Getting the puck on net dovetails nicely with what center Ryan Kesler does very well, since he is an overpowering mauler around the net who is second on the Canucks in goals per 60 minutes. Kesler establishes a presence around the net and shovels in rebounds, and he does so against the highest quality of competition among all Canucks players who are not the Sedin twins. Kesler can shoot, skate, and hit and, when he is playing angry, he does all three proficiently. Additionally, he is a very good two-way center who will play responsibly in front of the U.S. goaltender.

On the right wing is Phil Kessel who, along with Kane, is one of the best zone-entry players in the NHL. The Maple Leafs are one of the worst possession teams in the NHL, which can be attributed to their lack of quality forwards and defensemen. Their scoring depth is extremely top-heavy, but Kessel, being Kessel, allows them to stay afloat (the Leafs are poised for a wild card spot).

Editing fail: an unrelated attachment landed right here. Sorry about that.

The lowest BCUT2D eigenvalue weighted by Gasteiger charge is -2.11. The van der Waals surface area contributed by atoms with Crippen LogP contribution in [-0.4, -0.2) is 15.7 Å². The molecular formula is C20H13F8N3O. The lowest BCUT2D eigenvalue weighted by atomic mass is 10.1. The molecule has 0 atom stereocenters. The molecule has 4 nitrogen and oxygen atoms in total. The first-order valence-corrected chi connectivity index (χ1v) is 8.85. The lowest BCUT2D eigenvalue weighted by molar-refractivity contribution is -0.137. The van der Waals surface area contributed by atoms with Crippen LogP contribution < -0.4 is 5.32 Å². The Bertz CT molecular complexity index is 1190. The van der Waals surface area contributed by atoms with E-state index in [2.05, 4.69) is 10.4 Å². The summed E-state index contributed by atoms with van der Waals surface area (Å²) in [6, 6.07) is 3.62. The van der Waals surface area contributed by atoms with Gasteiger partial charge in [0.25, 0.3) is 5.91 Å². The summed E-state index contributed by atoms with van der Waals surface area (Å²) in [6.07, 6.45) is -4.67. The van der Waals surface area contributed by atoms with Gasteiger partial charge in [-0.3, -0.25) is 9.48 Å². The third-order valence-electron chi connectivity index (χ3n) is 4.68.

Kessel is leading his team in points per 60 minutes, goals per 60 minutes, and assists per 60 minutes. His shots for also leads the team, and his PDO is way over 100, but partially this is because Kessel has a great shot and creates scoring chances consistently. He is a very gifted player with the puck, and his burst and elusiveness allow him to weave through the neutral zone into the offensive zone for the zone entry.